By Stella Nikolaou, Clinical Research Fellow, The Royal Marsden Hospital and Imperial College London and Shahnawaz Rasheed, Consultant Surgeon, The Royal Marsden Hospital and Senior Lecturer, Imperial College London.
Worldwide, there are more than 5 million people who die from violence and injury1. Uncontrolled bleeding causes more than 40% of trauma-related deaths1. More than 530 000 women die each year during pregnancy, childbirth or post partum and 99% of these women are in low and middle-income countries with severe bleeding being the commonest cause of death1. Safe and affordable surgery, therefore relies on access to a sufficient volume of blood which can be safely transfused2. Unfortunately this is not the case in most of the world2.
Blood donation rates are lowest in nations, which are afflicted with high rates of malnutrition, chronic anaemia and transfusion-transmissible infections (TTIs) which further decrease the blood donor pool2.
The Lancet Commission of Global surgery recommends blood donation of at least 15 units per 1000 people per year3. However according to the WHO data in 2015, the median blood donation in low income countries (LICs) is 3.9 units/1000 people/year and 11.7 units/1000 people/year in Middle Income Countries (MICs) which is a tenth of what high income countries are estimated to have (36.8 units/1000 people/year)4.
These figures are likely to be overestimated as they include blood that is unsafe to use due to TTIs (e.g. AIDS, malaria and syphilis)2.
The reasons for such low blood donations are many and include poor health infrastructure and misconceptions regarding blood donations which are influenced by cultural and religious factors5. In countries like India, despite the fact that 68% of its population is rural, most of its blood banks and donation centres are actually situated in urban areas4.
There are 3 types of blood donors: voluntary unpaid, family and paid6. According to WHO data, the first group which is also the safest group to provide blood, is gradually increasing in LMICS, despite the above limitations6. There are still countries (61 LMICs and 11 HICs) where more than 50% of the blood supply is dependent on family/replacement and paid blood donors with ethical, safety and logistical disadvantages6.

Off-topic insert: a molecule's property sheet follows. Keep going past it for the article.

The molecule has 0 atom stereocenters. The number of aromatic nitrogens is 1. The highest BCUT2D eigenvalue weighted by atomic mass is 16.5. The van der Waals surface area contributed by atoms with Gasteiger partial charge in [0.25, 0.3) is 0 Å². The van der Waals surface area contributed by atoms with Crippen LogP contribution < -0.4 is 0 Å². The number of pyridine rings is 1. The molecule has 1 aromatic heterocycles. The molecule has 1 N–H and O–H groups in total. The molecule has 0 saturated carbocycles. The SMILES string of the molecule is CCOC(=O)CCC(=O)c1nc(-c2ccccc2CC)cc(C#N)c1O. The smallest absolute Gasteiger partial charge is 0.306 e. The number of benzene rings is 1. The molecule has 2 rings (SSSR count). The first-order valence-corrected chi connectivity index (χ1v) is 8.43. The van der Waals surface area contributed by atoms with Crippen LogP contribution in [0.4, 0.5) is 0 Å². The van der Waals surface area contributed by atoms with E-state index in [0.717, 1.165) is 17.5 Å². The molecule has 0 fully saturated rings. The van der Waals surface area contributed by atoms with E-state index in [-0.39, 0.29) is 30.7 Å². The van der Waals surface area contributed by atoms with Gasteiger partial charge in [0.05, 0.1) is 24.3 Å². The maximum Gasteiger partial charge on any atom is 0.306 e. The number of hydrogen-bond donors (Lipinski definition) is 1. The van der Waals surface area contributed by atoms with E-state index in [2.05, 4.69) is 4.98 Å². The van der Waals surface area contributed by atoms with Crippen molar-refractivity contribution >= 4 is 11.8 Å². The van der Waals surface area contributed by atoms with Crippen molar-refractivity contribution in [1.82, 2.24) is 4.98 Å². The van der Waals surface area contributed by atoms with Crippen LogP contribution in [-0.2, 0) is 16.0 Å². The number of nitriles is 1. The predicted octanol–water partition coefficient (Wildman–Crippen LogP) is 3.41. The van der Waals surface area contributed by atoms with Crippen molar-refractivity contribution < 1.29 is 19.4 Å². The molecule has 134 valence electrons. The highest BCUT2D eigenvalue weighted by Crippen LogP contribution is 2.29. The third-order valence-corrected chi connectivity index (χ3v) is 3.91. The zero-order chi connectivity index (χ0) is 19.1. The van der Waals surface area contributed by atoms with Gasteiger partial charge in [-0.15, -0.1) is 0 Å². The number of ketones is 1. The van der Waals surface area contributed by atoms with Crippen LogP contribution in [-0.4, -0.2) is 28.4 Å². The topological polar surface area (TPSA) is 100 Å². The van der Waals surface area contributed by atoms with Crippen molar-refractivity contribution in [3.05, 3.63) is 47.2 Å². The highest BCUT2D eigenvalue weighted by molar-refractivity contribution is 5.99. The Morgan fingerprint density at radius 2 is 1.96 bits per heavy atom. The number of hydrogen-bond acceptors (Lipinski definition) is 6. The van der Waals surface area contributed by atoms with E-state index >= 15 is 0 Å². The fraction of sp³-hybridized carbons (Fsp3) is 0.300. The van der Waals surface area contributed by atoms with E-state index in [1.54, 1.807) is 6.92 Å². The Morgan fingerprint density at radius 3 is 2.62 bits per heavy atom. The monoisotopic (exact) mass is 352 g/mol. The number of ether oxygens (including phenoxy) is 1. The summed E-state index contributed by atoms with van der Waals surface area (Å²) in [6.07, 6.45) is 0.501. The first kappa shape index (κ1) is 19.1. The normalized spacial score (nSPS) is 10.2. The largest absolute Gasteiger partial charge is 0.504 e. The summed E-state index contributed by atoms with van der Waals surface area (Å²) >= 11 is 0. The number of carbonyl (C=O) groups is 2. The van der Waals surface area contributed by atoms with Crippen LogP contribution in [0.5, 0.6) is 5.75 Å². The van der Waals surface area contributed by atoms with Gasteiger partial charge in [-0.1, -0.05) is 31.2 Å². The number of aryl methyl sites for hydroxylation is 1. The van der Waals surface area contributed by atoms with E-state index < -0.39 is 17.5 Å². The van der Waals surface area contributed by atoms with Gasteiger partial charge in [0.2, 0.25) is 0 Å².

Unbanked direct blood transfusion (UDBT) is an alternative many clinicians resort to. This involves a family member or friend to provide blood which is screened for TTIs with a rapid testing kit and a blood type cross match and then directly transfusing it to the patient7. Although this is not ideal as the rapid testing kit is not as sensitive in detecting TTIs, coercion for donation is high and the whole blood is transfused, it can provide an alternative in a situation where a blood transfusion is required for a life-saving operation4.
The WHO has been at the forefront of raising awareness of unsafe blood and chronic blood shortage and has recommended strategies in order to tackle this6. Establishing a national blood system and providing the appropriate infrastructure with quality-assured screening of all donated blood for TTIs will lay the foundation for a better donor population2,6. By engaging the local community and religious leaders, myths regarding blood donation can be dispelled and a higher unpaid volunteer blood donor pool can be achieved2.
1 Dhingra N. WHO Estimate Blood Requirements: a search for a Gloval Standard. http://www.who.int/bloodsafety/transfusion_services/estimation_presentations.pdf?ua=1
2 Raykar NP, Kralievits K, Greenberg SLM, Gillies RD, Roy N, Meara JG. The blood drought in context. Lancet Glob Heal 2017; 3: S4–5.
3 Meara JG, Leather AJM, Hagander L, et al. Global Surgery 2030: evidence and solutions for achieving health, welfare, and economic development. Lancet (London, England) 2015; 386: 569–624.
4 Jenny HE, Saluja S, Sood R, et al. Access to safe blood in low-income and middle-income countries: lessons from India. BMJ Glob Heal 2017; 2: 1–7.
5 Dubey A, Sonker A, Chaurasia R, Chaudhary R. Knowledge, attitude and beliefs of people in North India regarding blood donation. Blood Transfus 2014; 12. DOI:10.2450/2012.0058-12.
6 WHO | Blood safety and availability. WHO 2016.
7 Alexander PE, Barty R, Fei Y, et al. Transfusion of fresher vs older red blood cells in hospitalized patients: A systematic review and meta-analysis. Blood. 2016; 127: 400–10.